Spain will launch a fresh round of government spending to pull its economy out of recession if another stimulus is needed later this year, José Luis Rodríguez Zapatero, prime minister, said on Thursday.
In an interview with the Financial Times and other newspapers, Mr Zapatero said he would back a fresh round of European spending focused on renewable energy and biotechnology.

He acknowledged that such a fiscal stimulus would have to be better co-ordinated, more modest and more focused than the previously announced stimulus packages that are draining the coffers of most of the world’s big economies.
Mr Zapatero insisted Spain had fiscal room for manoeuvre because its government debt was still only 38-39 per cent of GDP, much less than the European Union average. That is despite billions of euros of recent new bond issuance to finance a budget deficit likely to reach 7 per cent of gross domestic product this year.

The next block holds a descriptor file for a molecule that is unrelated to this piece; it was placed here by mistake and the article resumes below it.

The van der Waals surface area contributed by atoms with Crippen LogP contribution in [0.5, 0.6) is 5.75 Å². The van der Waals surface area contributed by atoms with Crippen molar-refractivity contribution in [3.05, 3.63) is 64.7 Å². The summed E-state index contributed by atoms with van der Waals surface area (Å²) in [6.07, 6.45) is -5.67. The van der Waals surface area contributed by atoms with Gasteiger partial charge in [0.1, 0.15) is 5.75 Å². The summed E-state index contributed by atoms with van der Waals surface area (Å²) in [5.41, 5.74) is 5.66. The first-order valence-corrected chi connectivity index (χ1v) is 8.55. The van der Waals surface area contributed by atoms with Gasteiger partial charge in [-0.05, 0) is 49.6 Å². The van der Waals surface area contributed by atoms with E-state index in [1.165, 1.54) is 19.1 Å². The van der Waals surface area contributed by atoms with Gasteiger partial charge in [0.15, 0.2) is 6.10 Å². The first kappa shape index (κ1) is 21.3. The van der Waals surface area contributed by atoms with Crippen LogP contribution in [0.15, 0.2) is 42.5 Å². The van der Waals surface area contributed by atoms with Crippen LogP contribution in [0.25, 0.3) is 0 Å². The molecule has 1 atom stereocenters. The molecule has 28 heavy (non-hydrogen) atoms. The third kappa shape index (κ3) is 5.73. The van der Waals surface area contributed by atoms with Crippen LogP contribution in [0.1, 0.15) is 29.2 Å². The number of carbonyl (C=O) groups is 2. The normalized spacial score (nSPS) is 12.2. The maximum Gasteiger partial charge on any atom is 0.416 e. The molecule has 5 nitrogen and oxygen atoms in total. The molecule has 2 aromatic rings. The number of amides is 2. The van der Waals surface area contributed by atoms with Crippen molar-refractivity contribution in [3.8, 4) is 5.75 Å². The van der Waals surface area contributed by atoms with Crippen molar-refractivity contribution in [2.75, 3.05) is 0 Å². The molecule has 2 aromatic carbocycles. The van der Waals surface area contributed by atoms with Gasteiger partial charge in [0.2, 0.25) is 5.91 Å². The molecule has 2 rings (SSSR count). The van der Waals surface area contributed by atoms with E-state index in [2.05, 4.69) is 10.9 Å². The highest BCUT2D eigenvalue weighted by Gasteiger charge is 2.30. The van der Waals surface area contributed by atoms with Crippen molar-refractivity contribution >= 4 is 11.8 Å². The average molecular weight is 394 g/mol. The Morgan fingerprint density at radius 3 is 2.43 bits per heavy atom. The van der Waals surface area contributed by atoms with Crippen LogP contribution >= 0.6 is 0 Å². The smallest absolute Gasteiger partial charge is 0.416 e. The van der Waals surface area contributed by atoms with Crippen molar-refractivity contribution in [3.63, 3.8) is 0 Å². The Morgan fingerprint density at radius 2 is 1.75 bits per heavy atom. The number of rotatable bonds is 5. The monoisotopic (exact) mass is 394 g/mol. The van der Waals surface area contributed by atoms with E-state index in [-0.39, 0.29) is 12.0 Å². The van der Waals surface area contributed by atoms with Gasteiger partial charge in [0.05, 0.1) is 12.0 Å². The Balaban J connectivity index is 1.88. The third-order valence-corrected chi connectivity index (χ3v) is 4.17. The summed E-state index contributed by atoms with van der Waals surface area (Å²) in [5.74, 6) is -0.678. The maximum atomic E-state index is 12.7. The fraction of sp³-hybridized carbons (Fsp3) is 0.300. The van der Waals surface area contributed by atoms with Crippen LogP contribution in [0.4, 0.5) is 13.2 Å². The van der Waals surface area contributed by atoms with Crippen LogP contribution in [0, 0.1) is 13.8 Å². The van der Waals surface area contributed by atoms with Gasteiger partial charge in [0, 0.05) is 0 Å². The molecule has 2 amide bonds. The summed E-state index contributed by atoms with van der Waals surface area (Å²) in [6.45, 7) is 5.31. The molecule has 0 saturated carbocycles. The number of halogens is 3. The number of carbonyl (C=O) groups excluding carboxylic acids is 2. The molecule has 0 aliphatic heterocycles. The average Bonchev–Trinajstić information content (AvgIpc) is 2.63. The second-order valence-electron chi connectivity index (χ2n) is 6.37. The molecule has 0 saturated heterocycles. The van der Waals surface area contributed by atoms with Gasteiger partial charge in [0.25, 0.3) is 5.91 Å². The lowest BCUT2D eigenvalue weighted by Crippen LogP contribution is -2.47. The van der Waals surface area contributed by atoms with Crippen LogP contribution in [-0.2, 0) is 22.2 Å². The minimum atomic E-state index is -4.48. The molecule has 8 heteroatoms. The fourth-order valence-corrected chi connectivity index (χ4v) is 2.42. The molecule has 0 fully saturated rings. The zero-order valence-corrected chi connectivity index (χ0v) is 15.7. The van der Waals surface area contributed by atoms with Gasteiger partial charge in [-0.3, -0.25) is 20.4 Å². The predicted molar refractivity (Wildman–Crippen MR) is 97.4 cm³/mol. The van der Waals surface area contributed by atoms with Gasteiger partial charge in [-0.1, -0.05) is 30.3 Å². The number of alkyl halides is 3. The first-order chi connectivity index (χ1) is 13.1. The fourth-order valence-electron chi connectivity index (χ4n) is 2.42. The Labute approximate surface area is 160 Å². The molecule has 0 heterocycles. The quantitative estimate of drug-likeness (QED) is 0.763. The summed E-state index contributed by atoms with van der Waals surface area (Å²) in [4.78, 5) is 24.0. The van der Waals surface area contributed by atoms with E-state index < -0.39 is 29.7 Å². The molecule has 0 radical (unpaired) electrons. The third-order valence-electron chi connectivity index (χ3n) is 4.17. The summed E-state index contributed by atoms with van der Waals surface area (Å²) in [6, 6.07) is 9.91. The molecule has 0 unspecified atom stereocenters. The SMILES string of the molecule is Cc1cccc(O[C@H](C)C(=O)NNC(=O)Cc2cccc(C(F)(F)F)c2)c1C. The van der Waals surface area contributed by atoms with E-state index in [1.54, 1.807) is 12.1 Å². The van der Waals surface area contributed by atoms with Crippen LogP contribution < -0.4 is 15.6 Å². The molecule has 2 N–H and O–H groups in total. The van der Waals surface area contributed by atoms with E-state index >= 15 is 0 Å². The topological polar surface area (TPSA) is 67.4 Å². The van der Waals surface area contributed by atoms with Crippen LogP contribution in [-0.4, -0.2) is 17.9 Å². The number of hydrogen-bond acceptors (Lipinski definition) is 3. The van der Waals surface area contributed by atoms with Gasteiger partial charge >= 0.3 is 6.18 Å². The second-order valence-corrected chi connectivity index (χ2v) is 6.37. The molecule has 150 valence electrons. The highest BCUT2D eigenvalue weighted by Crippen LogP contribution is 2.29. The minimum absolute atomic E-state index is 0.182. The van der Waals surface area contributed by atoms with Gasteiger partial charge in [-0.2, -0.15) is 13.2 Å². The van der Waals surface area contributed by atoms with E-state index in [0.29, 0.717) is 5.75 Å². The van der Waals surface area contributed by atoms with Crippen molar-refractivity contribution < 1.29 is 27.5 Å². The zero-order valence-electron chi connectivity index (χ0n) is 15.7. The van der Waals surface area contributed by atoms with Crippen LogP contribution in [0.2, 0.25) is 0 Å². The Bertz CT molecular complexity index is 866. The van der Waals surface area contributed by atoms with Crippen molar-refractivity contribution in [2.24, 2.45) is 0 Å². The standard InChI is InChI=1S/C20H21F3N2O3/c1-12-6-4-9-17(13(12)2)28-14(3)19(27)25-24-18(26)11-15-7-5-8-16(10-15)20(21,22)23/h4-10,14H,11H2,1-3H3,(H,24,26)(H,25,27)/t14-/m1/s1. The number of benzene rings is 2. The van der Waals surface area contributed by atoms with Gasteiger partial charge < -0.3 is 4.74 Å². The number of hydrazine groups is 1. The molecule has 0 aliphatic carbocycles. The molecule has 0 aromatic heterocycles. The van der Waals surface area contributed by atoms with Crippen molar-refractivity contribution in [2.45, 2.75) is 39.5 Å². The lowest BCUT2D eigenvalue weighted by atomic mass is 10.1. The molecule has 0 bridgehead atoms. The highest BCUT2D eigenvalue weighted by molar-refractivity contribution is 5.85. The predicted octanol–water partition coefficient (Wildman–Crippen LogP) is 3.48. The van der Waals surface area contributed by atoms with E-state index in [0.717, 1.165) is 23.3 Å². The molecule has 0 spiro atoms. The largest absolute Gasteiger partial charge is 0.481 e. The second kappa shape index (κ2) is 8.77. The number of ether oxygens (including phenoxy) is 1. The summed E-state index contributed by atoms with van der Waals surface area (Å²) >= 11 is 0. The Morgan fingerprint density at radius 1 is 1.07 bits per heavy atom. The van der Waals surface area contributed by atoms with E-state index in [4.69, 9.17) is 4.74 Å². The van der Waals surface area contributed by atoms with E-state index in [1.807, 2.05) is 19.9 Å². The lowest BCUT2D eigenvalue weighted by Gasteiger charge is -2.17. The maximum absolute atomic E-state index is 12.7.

“We have an ample margin with our debt,” Mr Zapatero said, adding Spain’s fiscal stimulus in December was only now beginning to take effect on the “nervous system” of the economy. “Let’s wait at least four months to see if there are symptoms of economic recovery.”
If it worked, there would be no need for further stimulus. If it did not, a “co-ordinated and selected effort” would be required, to concentrate on energy saving and renewable energy – in which Spain is already a leader – and on biotechnology and life sciences.
Asked if that would do much to reduce Spain’s unemployment rate of more than 14 per cent when employers wanted reforms to the country’s rigid labour market, Mr Zapatero said energy saving was a “major structural reform” that would form jobs and reduce the oil-dependent country’s external deficit.